How do you choose a name for your business?
Some people get an instant, instinctive feeling of what’s spot-on for them, others already have a cherished name they’ve been saving for the right time, but for most of us it isn’t a straightforward process.
And, because naming is one of the elements we need to have in place early on (ready for branding, building a website, networking, and advertising), it can become a major roadblock to getting our new business off the ground.
I’ve named a business for myself four times now, so here are a few snippets of experience that may save you some time, give you a new perspective, or at least reassure you as you navigate this process.
The name matters, but not as much as you think it does.
It’s easy to get paralysed by perfection, and put everything else on hold until you find something you absolutely adore. Or to overthink it so much that words become a meaningless jumble and you forget how to construct basic sentences. Just start: start now.
Yes, it is preferable to get your name sorted from the beginning, but it absolutely can be changed later if necessary. I’ve seen a number of creatives and entrepreneurs manage this pretty smoothly, bringing their audience along with them, gracefully shifting into new branding. And your feelings are open to change… (more on this in point 6.)
Gather loads of material to work from.
Write out as many words or phrases as you can think of that link to your industry or sphere, your interests and unique and precious things, and your business values. Start pairing them up in twos or threes and see if anything sticks.
I also love secret codes, and anagrams can be helpful here – Ace and Wren was sparked from one. There are plenty of free generators on the web, so feed in some of your word combinations and see what it churns out. You may not end up using the whole anagram, but it can give you a new angle if you’re bogged down in the same old phrases.
Before you go too far and fall in love, check if the web domains are available.
I’ve had this happen at least 3 times: landing on the perfect combination in my mind, and then discovering that quite a few people have got there first. It doesn’t necessarily mean you can’t use the name, especially if you’re in a different type of business, but it is so frustrating to have to do virtual contortionism just to get your own website and social media handles.
My first choice for Ace and Wren was ‘Yellow Raven’, but there are a LOT of Yellow Ravens out there, my friend. I’d have ended up as YellowRaven345 or something random. Ideally, people will be able to google your business name and find you super easily (tip-top SEO will help with this, but it’ll be easier if you don’t have to compete with similar names). So get this step in early – the longer you spend getting attached to a name, the more of a wrench it is to let it go later.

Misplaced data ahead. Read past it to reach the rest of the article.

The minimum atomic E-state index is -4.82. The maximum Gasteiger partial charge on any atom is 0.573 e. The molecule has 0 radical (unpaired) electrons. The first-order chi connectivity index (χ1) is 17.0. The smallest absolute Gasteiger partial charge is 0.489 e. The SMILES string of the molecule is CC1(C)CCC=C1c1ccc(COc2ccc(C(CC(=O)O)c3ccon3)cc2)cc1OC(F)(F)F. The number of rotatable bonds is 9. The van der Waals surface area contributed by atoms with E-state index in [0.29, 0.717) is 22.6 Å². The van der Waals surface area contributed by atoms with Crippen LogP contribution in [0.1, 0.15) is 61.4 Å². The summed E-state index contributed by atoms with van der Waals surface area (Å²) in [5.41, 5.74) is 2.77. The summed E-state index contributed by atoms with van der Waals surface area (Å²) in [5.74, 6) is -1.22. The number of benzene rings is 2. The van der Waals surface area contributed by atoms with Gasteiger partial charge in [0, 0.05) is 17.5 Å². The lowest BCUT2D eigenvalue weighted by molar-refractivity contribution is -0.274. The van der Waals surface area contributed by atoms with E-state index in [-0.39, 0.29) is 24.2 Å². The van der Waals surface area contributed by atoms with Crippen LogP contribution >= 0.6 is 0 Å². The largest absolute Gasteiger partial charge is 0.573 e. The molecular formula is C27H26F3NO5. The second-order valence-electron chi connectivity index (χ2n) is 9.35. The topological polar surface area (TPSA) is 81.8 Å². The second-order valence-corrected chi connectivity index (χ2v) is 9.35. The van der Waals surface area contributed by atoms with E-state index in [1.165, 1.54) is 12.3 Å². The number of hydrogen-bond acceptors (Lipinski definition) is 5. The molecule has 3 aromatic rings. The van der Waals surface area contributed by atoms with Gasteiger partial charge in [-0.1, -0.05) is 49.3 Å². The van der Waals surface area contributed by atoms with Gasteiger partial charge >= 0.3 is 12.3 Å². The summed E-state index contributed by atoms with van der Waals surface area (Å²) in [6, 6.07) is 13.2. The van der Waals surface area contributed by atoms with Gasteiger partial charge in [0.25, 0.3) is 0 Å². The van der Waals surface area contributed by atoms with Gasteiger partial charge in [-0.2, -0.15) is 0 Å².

Get a fresh perspective from another human.
If you can bounce ideas off someone who isn’t in your niche, brilliant! Even if they don’t come up with anything to add, they can usually alert you to anything glaring you may have missed. One of my big words for my illustration business was ‘hope’, and I tried SO MANY combinations. One of the early considerations was ‘Hold & Hope’…until my friend said that made her think of desperately trying to find a toilet when you’re out and about. Yep, not the vibe I wanted for my beautiful stationery. (I eventually abandoned all hope and called it Rock Paper Swan.)
Make sure it’s pronounceable and spellable.
Exceptions can be made if you want to use your own name – go ahead, even if it’s a little unusual (your own identity is important; people will learn). I’m talking here about special nicknames, in-jokes, obscure words just because you like them… have a careful think about how you’ll communicate these.
Our brains prefer familiar things which are easy to grasp. If customers have to think harder to process your business name, even briefly, you’re potentially setting yourself a bigger challenge to guide them through getting to know you, buying from you, and remembering you.
Finally, while we’re talking about cognitive tendencies, let’s circle back to where we started – you don’t have to find a perfect name. The familiarity effect is your friend here: in short, once we’ve chosen something, we tend to like it more simply because we’ve chosen it. (I know that doesn’t sound very rational, but humans generally aren’t.)
I named Rock Paper Swan out of sheer exhaustion in the end – I didn’t have anything else left on the table, the domains were available, it has a familiar ring to it, and I didn’t hate it. That was the grand decision-making process. At first, I semi-apologised whenever I introduced it, saying something like “I know it’s a bit weird/random…” but three years later, I’m pretty fond of it. It is what it is. Thanks, familiarity effect.
The upside for you is that if you have to compromise a little on naming, or you’re not feeling totally fired up about it, it’ll probably be fine. The simple act of choosing it, and getting on with your branding, marketing strategies, and business admin, will help you like it more. And if a year down the line, the perfect name comes out of nowhere in the middle of the night?
You can change then. But start now.